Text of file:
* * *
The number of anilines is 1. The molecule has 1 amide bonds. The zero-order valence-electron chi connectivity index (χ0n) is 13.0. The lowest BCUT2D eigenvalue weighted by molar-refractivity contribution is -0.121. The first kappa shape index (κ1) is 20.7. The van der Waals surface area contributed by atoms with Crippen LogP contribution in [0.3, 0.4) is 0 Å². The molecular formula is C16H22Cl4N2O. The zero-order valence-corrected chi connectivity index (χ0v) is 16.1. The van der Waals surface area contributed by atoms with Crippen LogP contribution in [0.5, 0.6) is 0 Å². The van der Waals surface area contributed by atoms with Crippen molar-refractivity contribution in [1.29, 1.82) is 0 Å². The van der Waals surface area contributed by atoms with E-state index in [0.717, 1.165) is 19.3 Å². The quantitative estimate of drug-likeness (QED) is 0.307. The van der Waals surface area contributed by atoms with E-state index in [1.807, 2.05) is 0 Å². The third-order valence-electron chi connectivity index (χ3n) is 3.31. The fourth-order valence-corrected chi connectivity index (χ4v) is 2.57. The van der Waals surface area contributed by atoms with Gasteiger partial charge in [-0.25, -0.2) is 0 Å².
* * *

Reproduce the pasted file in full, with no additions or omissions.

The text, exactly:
The number of anilines is 1. The molecule has 1 amide bonds. The zero-order valence-electron chi connectivity index (χ0n) is 13.0. The lowest BCUT2D eigenvalue weighted by molar-refractivity contribution is -0.121. The first kappa shape index (κ1) is 20.7. The van der Waals surface area contributed by atoms with Crippen LogP contribution in [0.3, 0.4) is 0 Å². The molecular formula is C16H22Cl4N2O. The zero-order valence-corrected chi connectivity index (χ0v) is 16.1. The van der Waals surface area contributed by atoms with Crippen LogP contribution in [0.5, 0.6) is 0 Å². The van der Waals surface area contributed by atoms with Crippen molar-refractivity contribution in [1.29, 1.82) is 0 Å². The van der Waals surface area contributed by atoms with E-state index in [0.717, 1.165) is 19.3 Å². The quantitative estimate of drug-likeness (QED) is 0.307. The van der Waals surface area contributed by atoms with E-state index in [1.807, 2.05) is 0 Å². The third-order valence-electron chi connectivity index (χ3n) is 3.31. The fourth-order valence-corrected chi connectivity index (χ4v) is 2.57. The van der Waals surface area contributed by atoms with Gasteiger partial charge in [-0.25, -0.2) is 0 Å².